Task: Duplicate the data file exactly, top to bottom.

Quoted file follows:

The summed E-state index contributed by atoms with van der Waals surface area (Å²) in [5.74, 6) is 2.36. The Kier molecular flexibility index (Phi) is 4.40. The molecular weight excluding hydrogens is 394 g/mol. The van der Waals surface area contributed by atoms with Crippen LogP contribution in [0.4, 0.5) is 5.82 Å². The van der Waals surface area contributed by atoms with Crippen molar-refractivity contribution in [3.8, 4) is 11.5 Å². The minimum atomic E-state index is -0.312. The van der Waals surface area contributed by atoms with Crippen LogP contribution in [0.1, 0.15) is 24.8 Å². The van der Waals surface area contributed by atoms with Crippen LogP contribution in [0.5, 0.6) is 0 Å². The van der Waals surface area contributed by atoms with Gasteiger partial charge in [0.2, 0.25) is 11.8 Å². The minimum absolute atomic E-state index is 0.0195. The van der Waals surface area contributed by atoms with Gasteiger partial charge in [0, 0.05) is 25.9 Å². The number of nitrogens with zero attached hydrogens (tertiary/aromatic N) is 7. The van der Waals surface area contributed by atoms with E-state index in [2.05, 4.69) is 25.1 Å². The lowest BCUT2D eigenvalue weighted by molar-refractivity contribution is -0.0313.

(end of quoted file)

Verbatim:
The summed E-state index contributed by atoms with van der Waals surface area (Å²) in [5.74, 6) is 2.36. The Kier molecular flexibility index (Phi) is 4.40. The molecular weight excluding hydrogens is 394 g/mol. The van der Waals surface area contributed by atoms with Crippen LogP contribution in [0.4, 0.5) is 5.82 Å². The van der Waals surface area contributed by atoms with Crippen molar-refractivity contribution in [3.8, 4) is 11.5 Å². The minimum atomic E-state index is -0.312. The van der Waals surface area contributed by atoms with Crippen LogP contribution in [0.1, 0.15) is 24.8 Å². The van der Waals surface area contributed by atoms with Crippen LogP contribution in [0.5, 0.6) is 0 Å². The van der Waals surface area contributed by atoms with Gasteiger partial charge in [0.2, 0.25) is 11.8 Å². The minimum absolute atomic E-state index is 0.0195. The van der Waals surface area contributed by atoms with Gasteiger partial charge in [0, 0.05) is 25.9 Å². The number of nitrogens with zero attached hydrogens (tertiary/aromatic N) is 7. The van der Waals surface area contributed by atoms with E-state index in [2.05, 4.69) is 25.1 Å². The lowest BCUT2D eigenvalue weighted by molar-refractivity contribution is -0.0313.